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An oo-ish version of my typical game architecture

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An oo-ish version of my typical game architecture

all one code block, i was too lazy to split it up for posting ! .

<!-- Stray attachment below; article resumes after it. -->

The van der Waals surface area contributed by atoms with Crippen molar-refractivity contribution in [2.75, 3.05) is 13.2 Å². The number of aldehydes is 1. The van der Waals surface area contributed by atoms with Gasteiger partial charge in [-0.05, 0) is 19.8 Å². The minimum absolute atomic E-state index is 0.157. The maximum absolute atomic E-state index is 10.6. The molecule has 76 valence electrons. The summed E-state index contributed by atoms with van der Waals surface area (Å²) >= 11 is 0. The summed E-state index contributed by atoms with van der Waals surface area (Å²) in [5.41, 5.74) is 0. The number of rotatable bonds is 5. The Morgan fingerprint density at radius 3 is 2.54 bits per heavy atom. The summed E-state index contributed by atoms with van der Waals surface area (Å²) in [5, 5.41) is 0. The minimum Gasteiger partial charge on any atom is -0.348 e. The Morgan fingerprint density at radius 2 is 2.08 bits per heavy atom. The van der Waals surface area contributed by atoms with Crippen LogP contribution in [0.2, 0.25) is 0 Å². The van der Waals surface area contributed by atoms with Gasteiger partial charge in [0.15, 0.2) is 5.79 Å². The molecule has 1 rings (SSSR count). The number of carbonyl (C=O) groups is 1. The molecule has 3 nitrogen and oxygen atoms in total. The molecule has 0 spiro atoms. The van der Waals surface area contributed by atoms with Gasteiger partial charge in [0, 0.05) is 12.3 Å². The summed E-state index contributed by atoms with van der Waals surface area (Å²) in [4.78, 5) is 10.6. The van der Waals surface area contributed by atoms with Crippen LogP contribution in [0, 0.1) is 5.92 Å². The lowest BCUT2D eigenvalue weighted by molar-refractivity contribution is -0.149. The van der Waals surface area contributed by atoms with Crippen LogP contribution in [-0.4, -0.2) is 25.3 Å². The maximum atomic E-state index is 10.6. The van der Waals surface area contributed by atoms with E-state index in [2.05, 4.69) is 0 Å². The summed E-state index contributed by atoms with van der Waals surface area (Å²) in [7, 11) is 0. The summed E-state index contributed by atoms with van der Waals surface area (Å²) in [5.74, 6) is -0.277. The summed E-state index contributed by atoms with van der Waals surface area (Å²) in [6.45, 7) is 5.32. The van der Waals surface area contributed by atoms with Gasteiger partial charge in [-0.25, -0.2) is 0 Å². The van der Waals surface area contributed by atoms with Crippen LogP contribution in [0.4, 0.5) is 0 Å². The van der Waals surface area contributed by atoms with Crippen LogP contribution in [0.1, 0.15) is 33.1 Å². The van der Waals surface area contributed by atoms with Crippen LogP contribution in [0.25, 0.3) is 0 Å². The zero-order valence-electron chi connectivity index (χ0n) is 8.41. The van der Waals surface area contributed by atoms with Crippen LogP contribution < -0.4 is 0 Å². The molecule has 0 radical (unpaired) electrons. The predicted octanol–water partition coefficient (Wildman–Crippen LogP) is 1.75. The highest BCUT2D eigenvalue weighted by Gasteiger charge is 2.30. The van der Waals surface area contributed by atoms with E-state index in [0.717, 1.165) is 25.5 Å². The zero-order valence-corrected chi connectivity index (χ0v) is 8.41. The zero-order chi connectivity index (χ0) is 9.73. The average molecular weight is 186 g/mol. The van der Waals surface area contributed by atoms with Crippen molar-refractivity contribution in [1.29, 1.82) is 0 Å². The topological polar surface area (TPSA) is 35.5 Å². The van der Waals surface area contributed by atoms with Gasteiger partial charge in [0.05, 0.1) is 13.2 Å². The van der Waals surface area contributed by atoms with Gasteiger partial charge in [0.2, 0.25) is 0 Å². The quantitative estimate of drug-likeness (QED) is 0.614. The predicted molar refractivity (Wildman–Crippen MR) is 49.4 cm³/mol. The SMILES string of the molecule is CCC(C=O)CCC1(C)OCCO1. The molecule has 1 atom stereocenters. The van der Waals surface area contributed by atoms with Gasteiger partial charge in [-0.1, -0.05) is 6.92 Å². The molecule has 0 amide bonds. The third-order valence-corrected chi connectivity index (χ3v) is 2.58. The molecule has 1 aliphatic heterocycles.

non-oo: void main{init_prog run_proguninit_prog}globals: boolean: quit_progetc. oo: class program{globals such as quitproginit becodes constrctoruninit becomes destructorvoid run_prog method}; non-oo: runprog{while ! quitprog { switch main_menu() { case CONTINUE: load last saved game rungame break; case TUTOR: init tutorial game rungame break; case NEW: init new game rungame break; case LOAD: load saved game rungame break; case TOOLS: run tools menu break; case QUIT: quitprog=1; break; }} oo-ish: program.run{boolean quitprogwhile ! quitprog { switch main_menu() { case CONTINUE: load last saved game game.run break; case TUTOR: init tutorial game game.run break; case NEW: init new game game.run break; case LOAD: load saved game game.run break; case TOOLS: run tools menu break; case QUIT: quitprog=TRUE; break; }} non oo: init_blank_gameload_last | init tutor | init new | load savedrungameuninit_game oo-ish: class game{boolean quitgamemethods:init_blank // private - possibly can go in constructorload_lastinit_tutorinit_newload_savedrun // IE rungameuninit - desctructor} non-oo: void rungame{ while ! quitgame { render_all process_input update_all limit_framerate // i prefer the simplicty of framerate // limiters. f-y-t is another viable option. }} oo-ish: game.run{boolean quitgamequitgame = FALSEwhile ! quitgame { game_specific_renderer.render_all input.process entity_list.update_all world.update_all }} non-oo: render_all (typical){clearscreenbegin_scenedraw_skybox clear_render_queuedraw_all_entitiesdraw_terraindraw_render_queueend_scenepresent} oo: game_specific_renderer.render_all{generic_graphics_engine.clearscreengeneric_graphics_engine.begin_scenegeneric_graphics_engine.clear_render_queueworld.render_all // includes skyboxenitity_list.render_allgeneric_graphics_engine.draw_render_queuegeneric_graphics_engine.end_scenegeneric_graphics_engine.present} non-oo: void process_input{// run windows message pump. captures mouse input.// i use get async keystate for keyboard, but windows// messages can also be used for capturing keyboard input.process_windows_messages();getmouse(&x,&y,&b);mouse_aim_camera(x,y);if (b==1) { // left mouse button pressed, do something. }else if (b==2) { // right mouse button pressed, do something. }if keypressed(VK_somecode) { // some key is pressed, do something. }if keypressed(VK_a_different_code) { // some key toher is pressed, do something else. }if keypressed(VK_and_so_on) { // i think you get the idea! . }} oo-ish: input.process{int x,y,b;generic_game_library.process_windows_messages()generic_game_library.getmouse(&x,&y,&b)camera.mouse_aim(x,y)if (b==1) { // left mouse button pressed, do something. }else if (b==2) { // right mouse button pressed, do something. }if generic_game_library.keypressed(VK_somecode) { // some key is pressed, do something. } etc. } once might also have a mouse object: mouse.get(&x,&y,&b)mouse.set(x,y)mouse.reset()etc. i'm discovering in this "port to oo" that generally, stand alone fuctions ought to go in some sort of object.i've been using the same basic architechture for years, so the basic datastructures and functions are already pretty well known at least in generalterms. so its mostly just a matter of grouping related data structures and fuctions into appropriate classes. but things that pretty much every game needs probably ought to be in a single module, as opposed to a bunch of little modules for each thing like mouse, camera, timers, etc. thats why i use the generic_game_library.getmouse syntax in the example above. you might think of generic_game_library as the top level API for all the generic game modules used such as the genric graphics engine, asset pools, generic audio system,timers, etc. really the way to do it in layers:1. have a module for each thing like timers, camera, etc.2. have higher level modules for similar things like a graphics module and an audio module.3. have a top level API (gamelib API) that uses the lower level modules. that way you can include just what you want, or the whole shebang. non-oo: void update_all{for each entity { update_entity(i) }update_world_stuff()} oo-ish:entity_list.update_all{for each entity { call entity_type[entity.type].update_function }} i use a "relational database" pattern for storing entity info and entity type info. entity variables such as location and damage are stored in entity structs or objects. these are entries in the entities_list. data which is the same for all entities of a given type is stored in entity_type structs or objects. these are entries in the entity_types list. each entity has a type - the index of its entry in the entity_types list. examples of this type of data would includedrawing info, max speeds, max turn rates, base hit points, base armor class, base chance to hit, etc. IE stuff that doesn't change from one Orc to the next for example. world.update_all{// update all world objects as needed.// things like remove dead bodies, model weather, // periodically reset spawn points, etc.} ----------------------------------------------------- so this gives us the following game specific classes:note that where i specify just one instance required, i mean for typical applications. some games may want more than one instance of some things. i personallytend to use two entity lists, one for targets, and one for missiles. entity (multiple instances) entity_type (multiple instances) entity_list (one instance)entity_types_list (one instance)program_object (one instance)game_object (one instance)game_specific_renderer (one instance)game_specific_input_handler (one instance)world_object (one instance)mission_object or level_object - if mission / level based game (one instance) and then we have the generic_game_library class (one instance).it includes:generic_graphics_engine (one instance)generic_audio_system (one instance)timers, random number gens, etc. the graphics engine includes: mesh, texture, model, and animation asset pool objects. the audio system include a wav asset pool object. program.run runs the main menu (new game, load game, etc) game.run is the main loop. in a mission/level based game, game.run is the "between missions" menu, with one or more menu options that call mission.run, which is the main game loop. some exmple class methods required:--------------------------------------------------------- world object:init renderupdate audio system:inituninitplaywavloopwavstopwavetc entity_list:render_allupdate_all entity_types_list:init asset object:loadunloadset texture etc. asset pool:initload_allunload_alluninitetc note: init and uninit methods might be placed in constuctors and destructors,or they might be explicit methods to allow for object reuse without having todestroy and recreate the object. ownership and scope issues-------------------------------------------------------------- i typically try to load all assets and allocate and initialize all resources one time at program start in init_prog, and shut everything down in reverse order in uninit_prog. but this means the program object will own the game_library,entity_list, and world object (if the world is the same every game), and will have to pass them to game.run() to avoid globals. i could simply new and dispose them each time i start a game, and let the game object own them, but that's not efficient due to unncessary memory allocations and deallocations. so in general to avoid globals while going oo, i'll need to passwhat used to be globals around as parameters. this could lead to long praramter lists. the plan is to borrow apage from directx, and pass long parameter lists in structs passedby reference. this way i can have object ownership at a higher level where reuse is possible, and not have to deal with an ugly API when calling lower level methods that i must pass high level objects (IE global data structures and api's) to. example: struct game_params{generic_game_library *gamelib;game_specific_renderer *renderer;input_handler *input;entity_list *elist;world_object *world; // if world is the same every game}; program.run{/*new() all program level objects:generic_game_librarygame_specific_rendererinput_handlerentity_listworld_object // if world is the same every game*/// set params for call to game.run....game_params gp;gp.gamelib=program.generic_game_librarygp.renderer=program.game_specific_renderergp.input=program.input_handlergp.elist=program.entity_listgp.world=program.world // if world is the same every game// call game.rungame.run(&gp)} delving deeper:---------------------------------------------- entity.render{if !camera.cansee(entity.location) return;add_to_render_queue(entity_type[entity.type].drawinfo, entity.location);} entity_type.update:{if the entity type is not player, do AI.// player input takes care of AI for their entityapply update method.} data structures:-----------------------------------------------------the entities_list, entity_types_list, and asset pools would most likelyuse std:vectors. member variables of entity and entity type objects would vary depending on the game in question, as would entity_type update methods. entity type info----------------------------------------------------------- traditionally i've used a relational database type design,with an entities list, and an entity_types list. it seems that this is no longer necessary. back in the day it was unthinkable to replicate entity type data in each instance of an entity.now there RAM to spare, and cache misses from having type info elsewhere is the big issue these days. this calls for an extremly minor change to the standard architechture. the enitity_typesdatabase stays, but now each enity object also contains all the member variables in an entity_type. when an entity is created, instead of setting its type, you copy its type info into it.when assessing type info, you use tgt.whatever, not tgttype[tgt.type].whatever. summary:--------------------------------------------------------use of a generic game library reduces the coding requiredto the following: 1. program object - init game lib etc, run main menu, shutdown.2. game object - init a game, run a game (main game loop)3. game_specific_renderer - draw a scene4. input - process mouse and keys5. entity_list - update code (including AI) and drawing info. entity type data should be data driven for non-trivial projects. a generic game library can also help with these tasks: 1. it includes a generic menu routine that takes background and mouse pointer textures as paramaters. this can be used for the main menu and any in game menus.2. it includes file i/o methods for loading and saving games. it includes timers for use in framerate limiting the main loop (if desired), as well as for other uses in the game.3. it includes a generic skybox drawing routine.4. a generic keyboard mapper could be added to the game library for help with input.5. the library includes AI routines for a built-in entities_list which could be made generic for use with any entity. due to the game specific nature of entity lists, i suspect generic entity lists are not the best way to go. case in point: after finishing my generic entity list system, complete with AI, i discovered that my next game would require an entirely different update method, due to storing world coordinates differently due to the large game world size. Since then, i've started yet another game with an even bigger game world with yet another method of storing world cooordinates.